Dundonald Interview – part two
Mark Alexander discusses the marketing potential and business applications of golf course photography.
Dundonald Links is recognised as a must-play links course. Professional golf photographer Mark Alexander reveals his approach to capturing the natural beauty of this stunning Kyle Philips design.
Once you’ve captured a series of photographs and processed them, how do you convert your artwork into a marketing tool?
Once I’ve delivered the high-resolution and thumbnail images to my client, it’s up to them to utilise the images the way they see fit. This is something I can advise them on, but this could mean looking at a new website, using the images for media inquiries, creating social media content or producing art to decorate the clubhouse.
It’s important to note that golf magazines always find it very difficult to find good photography. So, if you have decent photography, you’re one step ahead of the pack. Editors want something that sparkles and prompts a response from the viewer, and if you are able to give them that, they’re far more likely to use it, especially on a big spread. With this kind of photography, you’ll often find that suddenly your course has been put on a more prominent page.
Likewise, tour operators and people who promote golf courses and destinations also struggle to find imagery that stands out from the crowd. So if you have a selection of professional images, they will be more inclined to proactively promote your club.
In addition, the images provide the potential to open communication channels to spread your messages. I often help my clients work through these opportunities, but from my side of the fence as a photographer, when I am creating the images, one of the key things is to capture a good variety of shots. To ensure that each photograph has a different atmosphere, I shoot with different lenses, at different angles and at different times of the day. For example, you can have highly architectural images which look at the movement of the land and the way the fairway changes, and you can also have images that look at the broader environment in which the course is set. So, by capturing a variety of shots, I ensure my clients have a selection of images that can be used to tell different stories.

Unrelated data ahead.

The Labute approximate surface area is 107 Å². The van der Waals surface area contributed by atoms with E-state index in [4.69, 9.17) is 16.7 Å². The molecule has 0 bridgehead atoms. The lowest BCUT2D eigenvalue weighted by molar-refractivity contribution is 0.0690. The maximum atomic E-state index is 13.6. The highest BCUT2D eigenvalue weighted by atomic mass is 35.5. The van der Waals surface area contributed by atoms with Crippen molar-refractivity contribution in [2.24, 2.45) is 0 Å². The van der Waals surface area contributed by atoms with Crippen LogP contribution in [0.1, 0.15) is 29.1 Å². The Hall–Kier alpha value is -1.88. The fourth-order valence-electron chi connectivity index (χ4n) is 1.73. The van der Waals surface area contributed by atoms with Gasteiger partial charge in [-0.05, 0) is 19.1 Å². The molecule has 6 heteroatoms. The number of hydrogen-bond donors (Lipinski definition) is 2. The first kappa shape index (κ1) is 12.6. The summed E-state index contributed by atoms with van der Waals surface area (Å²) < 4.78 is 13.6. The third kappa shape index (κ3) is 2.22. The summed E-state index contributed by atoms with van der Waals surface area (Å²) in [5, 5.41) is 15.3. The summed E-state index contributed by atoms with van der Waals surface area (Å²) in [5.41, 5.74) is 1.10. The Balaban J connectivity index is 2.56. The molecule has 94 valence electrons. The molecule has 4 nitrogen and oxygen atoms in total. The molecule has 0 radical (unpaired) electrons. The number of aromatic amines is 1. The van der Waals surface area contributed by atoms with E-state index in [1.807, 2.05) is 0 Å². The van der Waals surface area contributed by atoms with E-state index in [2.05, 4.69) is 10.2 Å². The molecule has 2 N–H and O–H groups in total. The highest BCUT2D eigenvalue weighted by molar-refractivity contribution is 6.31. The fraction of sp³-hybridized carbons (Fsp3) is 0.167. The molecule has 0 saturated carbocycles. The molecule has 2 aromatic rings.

When you are asked to provide a consultancy service, what is your first approach?
First, I like to sit down with the client and discuss their objectives; what they want to achieve, and by understanding their rational, we can work forward towards a clear goal. I like to explore different options like creating adverts, e-brochures, new websites or pamphlets. Whether the goal is to attract new visitors, get more coverage in magazines or go up in the top 100 lists, when I start to understand my client’s objectives, I can tailor the marketing strategy to suit their needs.
Stay tuned for an insider’s look at a day in the life of professional golf photographer.